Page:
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Simplify Dependent Lists with the Microsoft AJAX CascadingDropDown Control : Page 3

In many Web applications, when a user selects an option from a dropdown list, the set of options on another list must change, a challenge known as the "dependent list problem." The CascadingDropDown control solves the problem with aplomb.

Testing the Application
To test the application, press F5 (Run) in Visual Studio. From the resulting page in the browser, select an author from the first DropDownList control to fill the second DropDownList control with that author's titles (see Figure 3).

Figure 3. Dependent Lists in Action: Selecting an author from the first dropdown list shows titles written by that author's in the second dropdown list.
How it Works
Obviously, this doesn't all happen magically, even though you didn't have to write any client-side code at all. The reason this works lies in the configuration discussed earlier in this article:

         PromptText="Please select an author" />
         PromptText="Please select a title" />
The preceding configuration code associates the two DropDownList controls with the backend Web services—causing the framework to write client-side code that handles changes to the selected item in the DropDownList control, calling the specified Web service when the user changes the selection to a valid item. The framework then uses the Web service-provided data to automatically populate the list with the appropriate items.

Caching to Improve Performance
Because the application must connect to the database server to fetch the author list whenever a user first loads the application, it might be a good idea to cache the author list to limit the server workload imposed by subsequent launches by other users. Thus, you can improve the GetAuthors() function by using the HttpContext.Current.Cache object:

   <WebMethod()> _
   Public Function GetAuthors( _
      ByVal knownCategoryValues As String, _
      ByVal category As String) As _
      Dim values As New System.Collections.Generic.List( _
         Of AtlasControlToolkit.CascadingDropDownNameValue)
      Dim ds As DataSet
      ' ---check the cache---
      ds = HttpContext.Current.Cache("authors")
      If ds Is Nothing Then
         ' ---create new dataset---
         Dim conn As New SqlConnection( _
            "Data Source=.\SQLEXPRESS;Initial " & _
            "Catalog=pubs;Integrated Security=True")
         Dim comm As New SqlCommand("SELECT au_id, au_lname, " & _
            "au_fname FROM authors", conn)
         Dim ad As New SqlDataAdapter(comm)
         ds = New DataSet
         '---save the dataset into cache---
         HttpContext.Current.Cache.Insert("authors", ds)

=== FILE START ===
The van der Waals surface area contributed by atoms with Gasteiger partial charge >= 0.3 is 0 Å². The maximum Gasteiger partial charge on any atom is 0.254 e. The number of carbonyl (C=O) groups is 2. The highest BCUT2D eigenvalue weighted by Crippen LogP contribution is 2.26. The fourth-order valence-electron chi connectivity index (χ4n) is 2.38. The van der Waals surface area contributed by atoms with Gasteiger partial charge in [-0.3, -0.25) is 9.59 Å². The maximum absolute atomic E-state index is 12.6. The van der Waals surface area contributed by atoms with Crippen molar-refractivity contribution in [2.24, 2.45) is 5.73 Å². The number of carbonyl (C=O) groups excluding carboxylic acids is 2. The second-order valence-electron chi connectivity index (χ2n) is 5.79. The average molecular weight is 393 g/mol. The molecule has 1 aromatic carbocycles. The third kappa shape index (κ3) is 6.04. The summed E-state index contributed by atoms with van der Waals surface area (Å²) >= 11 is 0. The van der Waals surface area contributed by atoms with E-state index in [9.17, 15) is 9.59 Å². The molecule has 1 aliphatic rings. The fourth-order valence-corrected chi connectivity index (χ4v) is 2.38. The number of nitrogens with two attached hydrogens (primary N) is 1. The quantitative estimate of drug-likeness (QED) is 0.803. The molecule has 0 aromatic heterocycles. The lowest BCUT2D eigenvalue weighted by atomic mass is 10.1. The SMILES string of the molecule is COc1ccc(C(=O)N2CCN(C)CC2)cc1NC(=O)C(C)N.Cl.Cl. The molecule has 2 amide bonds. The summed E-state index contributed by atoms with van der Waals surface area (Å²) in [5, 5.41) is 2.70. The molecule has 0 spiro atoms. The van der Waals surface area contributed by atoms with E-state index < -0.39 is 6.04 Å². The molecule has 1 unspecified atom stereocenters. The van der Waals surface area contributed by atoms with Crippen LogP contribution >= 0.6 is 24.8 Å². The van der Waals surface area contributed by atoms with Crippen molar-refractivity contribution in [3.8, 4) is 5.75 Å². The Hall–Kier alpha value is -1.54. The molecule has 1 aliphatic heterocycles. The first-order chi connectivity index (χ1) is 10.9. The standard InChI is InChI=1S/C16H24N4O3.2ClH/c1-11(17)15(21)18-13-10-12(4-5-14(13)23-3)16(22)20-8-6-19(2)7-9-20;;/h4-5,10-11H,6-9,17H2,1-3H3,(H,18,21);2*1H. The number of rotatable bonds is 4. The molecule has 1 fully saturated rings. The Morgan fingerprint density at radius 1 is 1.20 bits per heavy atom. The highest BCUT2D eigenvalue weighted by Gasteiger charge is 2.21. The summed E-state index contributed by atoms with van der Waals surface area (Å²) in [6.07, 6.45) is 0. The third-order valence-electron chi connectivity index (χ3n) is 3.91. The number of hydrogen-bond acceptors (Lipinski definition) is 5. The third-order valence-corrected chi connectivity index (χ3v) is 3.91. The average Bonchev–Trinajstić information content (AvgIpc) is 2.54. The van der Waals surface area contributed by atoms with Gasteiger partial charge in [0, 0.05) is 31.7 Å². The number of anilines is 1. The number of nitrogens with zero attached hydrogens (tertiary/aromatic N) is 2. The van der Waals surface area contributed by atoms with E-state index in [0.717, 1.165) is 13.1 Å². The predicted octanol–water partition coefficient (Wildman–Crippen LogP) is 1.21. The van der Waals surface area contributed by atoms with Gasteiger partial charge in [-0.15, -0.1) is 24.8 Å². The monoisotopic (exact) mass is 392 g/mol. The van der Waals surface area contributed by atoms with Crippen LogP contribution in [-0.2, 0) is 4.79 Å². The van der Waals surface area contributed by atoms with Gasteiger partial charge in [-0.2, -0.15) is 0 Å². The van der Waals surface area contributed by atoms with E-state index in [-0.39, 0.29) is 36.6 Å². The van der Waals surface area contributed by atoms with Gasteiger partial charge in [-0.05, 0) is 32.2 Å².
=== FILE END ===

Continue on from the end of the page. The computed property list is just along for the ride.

ds = CType(HttpContext.Current.Cache("authors"), DataSet)
      End If
      For Each row As DataRow In ds.Tables(0).Rows
         values.Add(New CascadingDropDownNameValue( _
            row("au_lname") & " " & row("au_fname"), row("au_id")))
      Return values.ToArray
   End Function
Note that the new GetAuthors() version uses a DataSet rather than a DataReader. The new version now checks whether the cache contains the "authors" dataset, and if not, creates and caches it. When another user loads the page, the function fetches the dataset from the cache instead of from the database. As usual, you can modify the above code to support expiration, etc., but I'll leave such enhancements as an exercise for readers.

One last thought regarding caching. While I have cached only the authors list, it might also be good to cache some of the titles list for those authors that are most likely to be chosen. With a large user base, this decision will save far more resources than simply caching the authors list.

In this article, you have seen how easy it is to use the CascadingDropDown control from the Atlas Control Toolkit to control the items list of DropDownList controls. Note that you don't have to write any client-side code; all you need to do is tie the CascadingDropDown control's ServiceMethod to a back end Web service.

Wei-Meng Lee is a Microsoft MVP and founder of Developer Learning Solutions, a technology company specializing in hands-on training on the latest Microsoft technologies. He is an established developer and trainer specializing in .NET and wireless technologies. Wei-Meng speaks regularly at international conferences and has authored and coauthored numerous books on .NET, XML, and wireless technologies. He writes extensively on topics ranging from .NET to Mac OS X. He is also the author of the .NET Compact Framework Pocket Guide, ASP.NET 2.0: A Developer's Notebook (both from O'Reilly Media, Inc.), and Programming Sudoku (Apress). Here is Wei-Meng's blog.
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